Confession: I wasn’t going to talk about my word, Restore, at Adore on May 14. I had already prepared another talk on Romans 12. But as I was leaving church the day before, my friend Stacey Thacker asked what I was going to talk about. When I told her, she said “I think you need to talk about your word for the year.” It felt like a Holy Spirit prompting, so I went home and redid my talk.
On Monday, when I spoke on Restore (watch here), I had no idea that my pastor’s next sermon series was entitled Restored. Often I find that when God wants to get our attention, He continually gives us the same message over and over and over in a short period of time. My ears were perked up, listening for what He had to teach me.
On Thursday, my worship leader, Angie Elkins and I were reflecting on Adore and she made an interesting comment. She said that when she was selecting worship songs for Adore, she noticed that many of the songs about restoration were also about surrender. She said, “Don’t you feel like Restore and Surrender go hand in hand?”
I thought back to my message from last Monday: while I didn’t use the word surrender, that really was my final point: There’s a posture to restore. I shared about how in 1 Peter 5, Peter says “stand firm” twice. We must stand firm and allow God to restore us. You can’t restore a moving target. And that standing firm and allowing Him to work is surrender.
On Sunday, I walked into church, “Restored” splashed across the stage and across the bulletin, my ears still perked up, and my heart anxious to learn. And wouldn’t you know: the first sermon in the Restored series was about Surrender (watch sermon here).
Y’all! God convicted me last weekend of all the areas of my life where I had tightened my fist again. Dreams and desires I once released, I now gripped and shook at God in my prayers saying, “Do this! Please, God! Do this!” God reminded me that He wants all of me: all of my heart, all of my mind, all of my soul. He wants me to surrender completely to Him.
How do we do this?
Peter gives us three ways to surrender:
Humble yourselves, therefore, under the mighty hand of God so that at the proper time he may exalt you, casting all your anxieties on him, because he cares for you. Be sober-minded; be watchful. Your adversary the devil prowls around like a roaring lion, seeking someone to devour. Resist him, firm in your faith, knowing that the same kinds of suffering are being experienced by your brotherhood throughout the world – 1 Peter 5:7-9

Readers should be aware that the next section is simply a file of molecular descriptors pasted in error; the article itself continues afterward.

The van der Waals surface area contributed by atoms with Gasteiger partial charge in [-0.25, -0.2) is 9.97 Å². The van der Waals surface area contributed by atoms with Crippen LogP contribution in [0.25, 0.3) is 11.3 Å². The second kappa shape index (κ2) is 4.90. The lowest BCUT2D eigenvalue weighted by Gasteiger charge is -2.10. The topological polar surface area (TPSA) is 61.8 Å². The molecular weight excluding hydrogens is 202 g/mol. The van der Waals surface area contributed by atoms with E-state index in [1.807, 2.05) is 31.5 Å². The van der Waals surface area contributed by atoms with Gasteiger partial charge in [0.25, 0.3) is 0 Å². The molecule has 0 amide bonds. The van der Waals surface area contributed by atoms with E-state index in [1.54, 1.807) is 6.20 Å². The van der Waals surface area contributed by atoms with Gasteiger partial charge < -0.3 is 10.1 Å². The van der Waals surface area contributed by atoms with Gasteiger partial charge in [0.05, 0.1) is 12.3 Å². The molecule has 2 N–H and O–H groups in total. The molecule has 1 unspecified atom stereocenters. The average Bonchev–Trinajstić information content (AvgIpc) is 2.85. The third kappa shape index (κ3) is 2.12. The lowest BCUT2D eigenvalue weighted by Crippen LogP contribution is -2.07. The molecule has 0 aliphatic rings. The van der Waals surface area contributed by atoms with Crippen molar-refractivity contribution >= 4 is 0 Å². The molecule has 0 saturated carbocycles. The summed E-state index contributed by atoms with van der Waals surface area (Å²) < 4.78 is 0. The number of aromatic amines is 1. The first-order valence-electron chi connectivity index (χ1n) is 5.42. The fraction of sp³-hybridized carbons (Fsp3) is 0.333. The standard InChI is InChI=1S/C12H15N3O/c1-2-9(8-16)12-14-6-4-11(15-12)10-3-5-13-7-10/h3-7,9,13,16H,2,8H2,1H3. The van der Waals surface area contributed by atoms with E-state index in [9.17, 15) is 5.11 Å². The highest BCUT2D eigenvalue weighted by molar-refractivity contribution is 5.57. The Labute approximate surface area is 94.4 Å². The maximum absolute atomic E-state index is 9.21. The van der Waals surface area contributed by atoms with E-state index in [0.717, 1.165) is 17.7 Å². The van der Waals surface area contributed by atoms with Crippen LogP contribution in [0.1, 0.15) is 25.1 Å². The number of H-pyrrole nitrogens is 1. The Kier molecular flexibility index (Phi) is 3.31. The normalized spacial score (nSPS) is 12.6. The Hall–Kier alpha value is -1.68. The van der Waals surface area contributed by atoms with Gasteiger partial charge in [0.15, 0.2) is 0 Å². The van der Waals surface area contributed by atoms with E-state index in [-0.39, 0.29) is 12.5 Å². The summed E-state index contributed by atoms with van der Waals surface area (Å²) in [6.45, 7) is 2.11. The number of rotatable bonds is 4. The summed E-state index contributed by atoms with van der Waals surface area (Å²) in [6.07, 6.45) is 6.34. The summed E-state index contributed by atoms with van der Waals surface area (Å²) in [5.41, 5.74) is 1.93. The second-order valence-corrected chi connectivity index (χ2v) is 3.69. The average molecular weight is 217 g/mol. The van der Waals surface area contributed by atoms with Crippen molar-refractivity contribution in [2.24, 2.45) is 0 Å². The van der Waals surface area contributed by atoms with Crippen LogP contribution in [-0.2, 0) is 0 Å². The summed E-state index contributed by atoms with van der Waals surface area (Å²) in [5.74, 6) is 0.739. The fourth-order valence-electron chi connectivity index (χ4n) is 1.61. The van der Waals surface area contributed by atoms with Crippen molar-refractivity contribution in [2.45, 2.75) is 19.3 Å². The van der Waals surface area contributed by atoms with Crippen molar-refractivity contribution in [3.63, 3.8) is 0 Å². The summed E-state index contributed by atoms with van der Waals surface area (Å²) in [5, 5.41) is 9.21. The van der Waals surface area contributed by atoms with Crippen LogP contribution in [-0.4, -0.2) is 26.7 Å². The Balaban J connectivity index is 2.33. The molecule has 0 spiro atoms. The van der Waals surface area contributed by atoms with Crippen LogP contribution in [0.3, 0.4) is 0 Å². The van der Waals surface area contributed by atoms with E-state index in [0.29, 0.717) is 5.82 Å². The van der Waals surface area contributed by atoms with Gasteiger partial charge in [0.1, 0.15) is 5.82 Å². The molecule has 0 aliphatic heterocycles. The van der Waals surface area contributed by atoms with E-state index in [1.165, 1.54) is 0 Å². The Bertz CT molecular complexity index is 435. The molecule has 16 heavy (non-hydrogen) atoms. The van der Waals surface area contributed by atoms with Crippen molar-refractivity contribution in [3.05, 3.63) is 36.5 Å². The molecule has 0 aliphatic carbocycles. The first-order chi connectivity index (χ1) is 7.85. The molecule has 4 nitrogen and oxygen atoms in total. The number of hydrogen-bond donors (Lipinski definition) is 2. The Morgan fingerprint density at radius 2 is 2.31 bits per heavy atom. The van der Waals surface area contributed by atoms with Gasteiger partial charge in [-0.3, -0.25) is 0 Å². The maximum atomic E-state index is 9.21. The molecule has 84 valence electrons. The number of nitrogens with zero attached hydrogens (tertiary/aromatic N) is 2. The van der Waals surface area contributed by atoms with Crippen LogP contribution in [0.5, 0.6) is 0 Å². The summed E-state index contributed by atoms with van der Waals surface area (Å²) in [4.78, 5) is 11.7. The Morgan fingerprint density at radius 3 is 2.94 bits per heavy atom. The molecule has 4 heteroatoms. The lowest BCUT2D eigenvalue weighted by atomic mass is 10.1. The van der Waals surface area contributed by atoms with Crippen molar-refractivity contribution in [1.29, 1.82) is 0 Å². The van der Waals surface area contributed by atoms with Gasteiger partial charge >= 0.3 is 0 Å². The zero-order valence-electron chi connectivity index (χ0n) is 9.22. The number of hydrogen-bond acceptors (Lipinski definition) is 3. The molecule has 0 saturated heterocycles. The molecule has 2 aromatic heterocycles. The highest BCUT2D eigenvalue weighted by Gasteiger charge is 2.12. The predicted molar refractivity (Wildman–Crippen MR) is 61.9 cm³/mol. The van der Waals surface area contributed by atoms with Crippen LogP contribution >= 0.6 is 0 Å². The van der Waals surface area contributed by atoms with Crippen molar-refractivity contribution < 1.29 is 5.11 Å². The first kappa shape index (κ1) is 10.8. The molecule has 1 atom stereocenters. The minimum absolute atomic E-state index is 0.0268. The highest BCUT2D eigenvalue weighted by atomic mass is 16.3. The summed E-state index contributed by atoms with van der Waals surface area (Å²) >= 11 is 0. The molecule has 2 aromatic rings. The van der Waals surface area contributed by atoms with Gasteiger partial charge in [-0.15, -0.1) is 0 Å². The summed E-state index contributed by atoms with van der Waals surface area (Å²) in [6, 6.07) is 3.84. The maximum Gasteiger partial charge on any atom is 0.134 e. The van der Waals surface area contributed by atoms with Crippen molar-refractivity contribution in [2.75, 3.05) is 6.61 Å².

First – Humble yourself. I hate this one. But I know that when pride takes over my thoughts, inevitable my inability to surrender is not far behind. I start telling myself I deserve this and deserve that. That the person who hurts me deserves this and deserves that. But when I, like my pastor prompted us to do in service last Sunday, approach God with open hands, with humility, I open myself to the work HE wants do in me. And truthfully, I know that His work is always more beneficial than my striving.
Second – Cast your anxiety on Him. It’s ok to tell Him. It’s okay to have a conversation with Him. It’s ok to say “God I really want this in my life.” It’s ok to be honest about our struggles, because He already knows them anyway. But there’s a difference between casting our anxieties and praying big, bold prayers, and scheming. I had been scheming – planning the perfect scenario and then asking God to do that. I didn’t leave room for Him to work. And there’s something that happens in the act of casting our anxiety on Him. The Greek Word for cast literally means to throw upon. We can throw it all on Him; He can take it. And I feel like God probably wants to take it because Peter tells us that He cares for us.
Third – Be Watchful. Be sober-minded. Don’t let anything distract you. Hebrews 2:1 says Therefore we must pay much closer attention to what we have heard, lest we drift away from it. The Greek Word for pay attention literally means to turn your mind to. Drifting is our natural tendency. We must be alert. We must turn our mind to God, because Satan is out there, prowling like a roaring lion, seeking to claim territory in your life. He’s looking for ways to try to prove to you that he’s bigger than our God. But he’s not. He lost the day Jesus walked out of the grave.
As I left church on Sunday, I received an email and a text message with some timely encouragement. Just like Mary in Mark 14, God reminded me that I am seen. All He requires of me and you is that we do what we can. Will we mess up? Yes. Will others question our surrender to God? Most likely. Will it hurt? Probably. But I don’t want to miss out on what God could have done if I just opened my hands in surrender.
Because surrender and restore go hand in hand.